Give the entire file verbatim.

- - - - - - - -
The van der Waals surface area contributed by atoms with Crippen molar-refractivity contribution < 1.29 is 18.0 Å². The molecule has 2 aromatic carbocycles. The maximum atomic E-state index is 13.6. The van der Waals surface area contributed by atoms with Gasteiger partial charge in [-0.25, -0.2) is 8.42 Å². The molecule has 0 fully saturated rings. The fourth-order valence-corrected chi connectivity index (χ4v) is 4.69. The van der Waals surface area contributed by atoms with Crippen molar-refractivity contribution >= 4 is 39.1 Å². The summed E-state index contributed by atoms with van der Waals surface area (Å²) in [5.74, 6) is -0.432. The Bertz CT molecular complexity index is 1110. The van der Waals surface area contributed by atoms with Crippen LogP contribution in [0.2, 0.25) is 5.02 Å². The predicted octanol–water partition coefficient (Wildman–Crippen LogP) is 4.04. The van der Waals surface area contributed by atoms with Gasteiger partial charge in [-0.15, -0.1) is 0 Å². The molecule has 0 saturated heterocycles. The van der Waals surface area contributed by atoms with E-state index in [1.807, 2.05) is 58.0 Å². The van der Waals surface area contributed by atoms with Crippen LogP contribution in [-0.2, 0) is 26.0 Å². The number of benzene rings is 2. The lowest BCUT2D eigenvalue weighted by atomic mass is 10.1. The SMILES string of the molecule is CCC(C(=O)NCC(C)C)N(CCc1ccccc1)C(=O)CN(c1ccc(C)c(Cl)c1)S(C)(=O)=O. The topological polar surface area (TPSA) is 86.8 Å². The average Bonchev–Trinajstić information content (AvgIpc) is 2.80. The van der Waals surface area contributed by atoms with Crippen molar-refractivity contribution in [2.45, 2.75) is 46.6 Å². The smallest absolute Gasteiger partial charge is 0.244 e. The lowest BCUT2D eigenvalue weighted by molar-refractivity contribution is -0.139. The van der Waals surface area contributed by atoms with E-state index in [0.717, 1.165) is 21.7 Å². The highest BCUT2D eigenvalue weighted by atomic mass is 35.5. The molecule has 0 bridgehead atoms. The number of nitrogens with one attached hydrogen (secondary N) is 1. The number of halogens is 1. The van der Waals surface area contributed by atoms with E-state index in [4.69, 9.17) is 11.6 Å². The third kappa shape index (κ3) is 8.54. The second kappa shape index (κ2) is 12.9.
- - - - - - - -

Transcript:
The van der Waals surface area contributed by atoms with Crippen molar-refractivity contribution < 1.29 is 18.0 Å². The molecule has 2 aromatic carbocycles. The maximum atomic E-state index is 13.6. The van der Waals surface area contributed by atoms with Gasteiger partial charge in [-0.25, -0.2) is 8.42 Å². The molecule has 0 fully saturated rings. The fourth-order valence-corrected chi connectivity index (χ4v) is 4.69. The van der Waals surface area contributed by atoms with Crippen molar-refractivity contribution >= 4 is 39.1 Å². The summed E-state index contributed by atoms with van der Waals surface area (Å²) in [5.74, 6) is -0.432. The Bertz CT molecular complexity index is 1110. The van der Waals surface area contributed by atoms with Crippen LogP contribution in [0.2, 0.25) is 5.02 Å². The predicted octanol–water partition coefficient (Wildman–Crippen LogP) is 4.04. The van der Waals surface area contributed by atoms with Gasteiger partial charge in [-0.15, -0.1) is 0 Å². The molecule has 0 saturated heterocycles. The van der Waals surface area contributed by atoms with E-state index in [1.807, 2.05) is 58.0 Å². The van der Waals surface area contributed by atoms with Crippen LogP contribution in [-0.2, 0) is 26.0 Å². The number of benzene rings is 2. The lowest BCUT2D eigenvalue weighted by atomic mass is 10.1. The SMILES string of the molecule is CCC(C(=O)NCC(C)C)N(CCc1ccccc1)C(=O)CN(c1ccc(C)c(Cl)c1)S(C)(=O)=O. The topological polar surface area (TPSA) is 86.8 Å². The average Bonchev–Trinajstić information content (AvgIpc) is 2.80. The van der Waals surface area contributed by atoms with Crippen molar-refractivity contribution in [2.45, 2.75) is 46.6 Å². The smallest absolute Gasteiger partial charge is 0.244 e. The lowest BCUT2D eigenvalue weighted by molar-refractivity contribution is -0.139. The van der Waals surface area contributed by atoms with E-state index in [0.717, 1.165) is 21.7 Å². The highest BCUT2D eigenvalue weighted by atomic mass is 35.5. The molecule has 0 bridgehead atoms. The number of nitrogens with one attached hydrogen (secondary N) is 1. The number of halogens is 1. The van der Waals surface area contributed by atoms with E-state index in [4.69, 9.17) is 11.6 Å². The third kappa shape index (κ3) is 8.54. The second kappa shape index (κ2) is 12.9.